With thousands of students arriving late to school due to a bus driver shortage and thousands more in classrooms with no permanent teacher due to a teacher shortage, Hillsborough County Public Schools Superintendent Van Ayres recently proposed a draft plan to school board members that would allow Hillsborough to address the shortages by delivering competitive pay to retain and recruit high-quality teachers and staff. 

Voters in five counties surrounding Hillsborough have approved a millage referendum, giving those counties tens of millions of additional dollars each year to deliver competitive pay to teachers, bus drivers, counselors, security officers, principals and other district employees. After extensive research, Ayres put forth a detailed plan showing how a voter-approved millage would address these critical shortages and positively impact Hillsborough County’s more than 230,000 students. 

“What keeps me up at night is that many of our students are not able to get to school on time because of a shortage of bus drivers and many students do not have high-quality teachers in their classroom due to a number of teaching vacancies. The millage will strengthen our foundation and allow us to compete for the best teachers, support staff and administrators to ensure successful educational outcomes for students,” said Ayres, who gave an in-depth walkthrough of the proposal at a school board workshop on Tuesday.

The draft proposal covers: 

A detailed impact plan — which will be finalized with input from the school board and public — showing exactly how money generated by a millage would be spent. 

Steps for transparency and accountability, including an independent oversight committee to review every dollar spent and agreements in advance with unions representing district employees.

Confirmation that voters would need to renew a millage every four years, ensuring the public would exercise strong control over the funding. 

The proposal follows a multiyear financial overhaul with reforms that have balanced the district’s budget, stabilized its bank account — called its ‘fund balance’ — for the first time in a decade and earned it an upgraded rating from independent bond agencies.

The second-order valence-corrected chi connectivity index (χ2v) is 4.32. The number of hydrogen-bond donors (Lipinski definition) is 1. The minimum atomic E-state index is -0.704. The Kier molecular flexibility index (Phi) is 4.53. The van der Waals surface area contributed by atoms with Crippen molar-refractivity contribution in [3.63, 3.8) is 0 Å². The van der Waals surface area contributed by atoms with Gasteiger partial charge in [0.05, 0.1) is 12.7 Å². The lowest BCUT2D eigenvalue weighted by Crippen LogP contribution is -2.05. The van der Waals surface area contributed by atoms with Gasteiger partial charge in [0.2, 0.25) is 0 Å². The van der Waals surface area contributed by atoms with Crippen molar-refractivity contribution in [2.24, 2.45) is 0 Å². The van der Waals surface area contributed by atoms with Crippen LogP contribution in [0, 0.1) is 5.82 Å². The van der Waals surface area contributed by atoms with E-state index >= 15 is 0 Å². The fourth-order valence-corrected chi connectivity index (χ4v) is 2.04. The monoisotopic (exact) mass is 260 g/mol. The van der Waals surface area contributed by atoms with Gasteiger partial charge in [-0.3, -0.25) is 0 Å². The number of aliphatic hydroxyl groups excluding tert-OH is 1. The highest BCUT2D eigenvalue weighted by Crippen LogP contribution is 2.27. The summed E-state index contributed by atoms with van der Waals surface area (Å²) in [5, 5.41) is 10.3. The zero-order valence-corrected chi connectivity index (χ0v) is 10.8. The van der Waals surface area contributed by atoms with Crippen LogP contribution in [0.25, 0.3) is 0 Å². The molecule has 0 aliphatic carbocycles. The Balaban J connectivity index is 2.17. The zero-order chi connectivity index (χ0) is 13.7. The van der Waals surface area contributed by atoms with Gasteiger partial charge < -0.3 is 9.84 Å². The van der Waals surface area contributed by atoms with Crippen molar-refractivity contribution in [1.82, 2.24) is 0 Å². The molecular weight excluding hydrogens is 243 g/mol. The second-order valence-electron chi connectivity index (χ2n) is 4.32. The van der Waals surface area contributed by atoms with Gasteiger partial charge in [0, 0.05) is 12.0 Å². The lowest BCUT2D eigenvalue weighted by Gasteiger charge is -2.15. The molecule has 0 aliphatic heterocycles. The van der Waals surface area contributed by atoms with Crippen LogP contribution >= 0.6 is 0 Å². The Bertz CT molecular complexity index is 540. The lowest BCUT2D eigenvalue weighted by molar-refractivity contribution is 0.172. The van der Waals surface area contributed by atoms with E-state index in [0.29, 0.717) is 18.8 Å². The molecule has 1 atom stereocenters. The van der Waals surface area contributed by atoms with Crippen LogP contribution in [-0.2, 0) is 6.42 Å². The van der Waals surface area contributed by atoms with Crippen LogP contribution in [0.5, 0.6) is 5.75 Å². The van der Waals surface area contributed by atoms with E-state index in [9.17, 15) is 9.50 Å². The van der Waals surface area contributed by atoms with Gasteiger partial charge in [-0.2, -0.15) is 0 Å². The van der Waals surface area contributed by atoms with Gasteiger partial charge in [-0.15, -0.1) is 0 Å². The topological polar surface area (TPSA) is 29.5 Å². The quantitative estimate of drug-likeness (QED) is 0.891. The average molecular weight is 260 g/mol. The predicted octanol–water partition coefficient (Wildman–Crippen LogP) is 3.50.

A millage would generate money for schools that stay in Hillsborough County. With the county’s average home value of $375,000, and appropriate homestead exemptions, the cost to an average homeowner would be $350 per year, which averages to about $1 a day.

In return, by gathering these funds, a millage would raise an estimated $177 million to support Hillsborough’s students each year. A projected $150.4 million would go to district-operated schools, and based on enrollment, $26.6 million would go to charter schools.

Note that under Florida law, the half-penny sales tax approved by Hillsborough County voters in 2018 can only be spent on buildings and maintenance, not on competitive pay for teachers or other academic programs. The half-penny sales tax continues to be invested in school facilities, with 120 air conditioners overhauled or replaced and more than 3 million square feet of aging roofs replaced so far.

Impact Plan

Objective: Competitive Pay (92 percent)

To support students by retaining and recruiting excellent teachers, support staff and administrators who serve as the foundation of our schools, more than $9 out of every $10 generated by the millage would be dedicated to competitive pay.

School district staff proposes salary supplements of: 

  • $6,000 each year for teachers.
  • $3,000 each year for support staff.
  • $6,000 each year for administrators.
  • These projected estimated supplements would increase the income of: 
  • The average teacher by 11 percent. 
  • The average support staff member by 11 percent.
  • The average administrator by 4 percent.

Combining the salary supplements with existing salaries would place the pay for first-year teachers above most neighbors, and the pay for an experienced ten-year teacher above all neighboring counties. These projected estimated supplements are separate and in addition to any annually negotiated salary increases.

Objective: Academic Programs (8 percent)

To support students through extended learning and the arts, college and career readiness and athletics and P.E., 8 percent of the dollars generated by the millage would be dedicated to academic programs.

District staff proposed these specific programs: 

  • Learning Field Trips for Every Grade.
  • New hands-on experiences that take students beyond classroom walls at no cost to students, including transportation.
  • New Vision for Nature’s Classroom.
  • Staffing to support new exhibits and experiences at the school district’s unique outdoor learning center along the Hillsborough River.
  • College and Career Counselors at Every High School.
  • With more than 60,000 high school students across our district, the need for this life-changing guidance is tremendous.
  • New Sports Options and P.E. Equipment.
  • Add new sports options for students and replace worn physical education and recess equipment for elementary students.

Next Steps

Hillsborough school board members are scheduled to vote on Tuesday, April 2, on whether to place a millage referendum on the Tuesday, November 5, general election ballot for all voters in Hillsborough County. To pass, the millage must receive 50 percent plus one of the votes.

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